Introducing Lurrus Golgari To Ikoria Standard And Pioneer

What happens when Lurrus of the Dream-Den meets The Binding of the Titans? Sam Black is here to tell you all about it!

The Binding of the Titans, illustrated by Adam Paquette

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Lurrus of the Dream-Den is great.  So great that it’s not just a free card in your opening hand, you basically get your best card for free in your opening hand, and you can design your deck around it.  But you only get one copy because the restriction means you can’t put more in your deck, and that means it’s really sad when it gets killed, so I like to build my Lurrus decks to allow me to get my Lurrus back.

I realized that The Binding of the Titans is the best way to do this, because it also plays really well when my opponent doesn’t kill my Lurrus, since recasting The Binding of the Titans finds other tools for Lurrus (and brings things back itself and attacks my opponent’s graveyard, which is especially nice against opposing Lurrus decks).

So I wanted to build around Lurrus and The Binding of the Titans.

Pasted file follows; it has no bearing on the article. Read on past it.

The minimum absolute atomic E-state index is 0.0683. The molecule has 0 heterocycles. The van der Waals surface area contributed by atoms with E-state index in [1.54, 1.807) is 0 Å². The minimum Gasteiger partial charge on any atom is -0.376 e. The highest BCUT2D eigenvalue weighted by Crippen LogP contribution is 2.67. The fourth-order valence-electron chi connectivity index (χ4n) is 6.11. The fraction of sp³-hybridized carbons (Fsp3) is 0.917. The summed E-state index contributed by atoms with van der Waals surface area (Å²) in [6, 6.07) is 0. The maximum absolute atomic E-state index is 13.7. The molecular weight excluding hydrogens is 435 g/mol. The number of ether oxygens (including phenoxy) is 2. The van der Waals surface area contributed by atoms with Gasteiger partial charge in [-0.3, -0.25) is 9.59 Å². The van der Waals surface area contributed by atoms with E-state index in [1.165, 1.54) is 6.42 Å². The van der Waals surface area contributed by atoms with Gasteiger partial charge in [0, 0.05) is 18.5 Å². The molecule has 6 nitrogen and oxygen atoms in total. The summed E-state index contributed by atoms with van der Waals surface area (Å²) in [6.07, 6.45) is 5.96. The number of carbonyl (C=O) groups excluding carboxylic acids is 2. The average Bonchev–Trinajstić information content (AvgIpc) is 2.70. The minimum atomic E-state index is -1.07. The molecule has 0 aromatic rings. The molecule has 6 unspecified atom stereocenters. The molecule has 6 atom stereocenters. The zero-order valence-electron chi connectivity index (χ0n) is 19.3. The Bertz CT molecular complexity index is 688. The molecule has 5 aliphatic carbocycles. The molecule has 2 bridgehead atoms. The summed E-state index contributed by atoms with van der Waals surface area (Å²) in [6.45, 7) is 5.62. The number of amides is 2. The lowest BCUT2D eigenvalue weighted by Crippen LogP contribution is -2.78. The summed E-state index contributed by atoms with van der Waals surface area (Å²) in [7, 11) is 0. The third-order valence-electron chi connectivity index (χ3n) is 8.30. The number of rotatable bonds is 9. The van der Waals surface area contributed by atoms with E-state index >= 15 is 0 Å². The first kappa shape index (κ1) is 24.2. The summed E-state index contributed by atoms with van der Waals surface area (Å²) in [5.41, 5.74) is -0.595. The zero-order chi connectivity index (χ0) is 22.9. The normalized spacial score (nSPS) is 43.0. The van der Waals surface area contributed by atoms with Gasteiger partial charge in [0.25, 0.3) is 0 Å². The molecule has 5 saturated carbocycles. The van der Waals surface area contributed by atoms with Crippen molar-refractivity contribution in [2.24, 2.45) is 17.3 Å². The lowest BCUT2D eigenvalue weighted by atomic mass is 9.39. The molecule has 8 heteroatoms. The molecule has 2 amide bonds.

Companions have gotten most of our attention out of Ikoria because their impact is so over the top, but there are other powerful cards in the set, including multiple strong Golgari mythics that play well with Lurrus.

Fiend Artisan loves cheap creatures and cards that fill our graveyard and bringing back creatures to sacrifice again.  It’s the perfect card to add to this shell and also just a ridiculous card in its own right.

Fiend Artisan would like us to have cheap creatures that are good to sacrifice and impactful creatures to find.  Lurrus limits our choices with Fiend Artisan, but given that Fiend Artisan requires a lot of mana to find expensive creatures, restricting ourselves to cheap high-impact creatures might not be that bad.  Worst case, you can always just find more Fiend Artisans.

These three cards form the core that I want to work with today.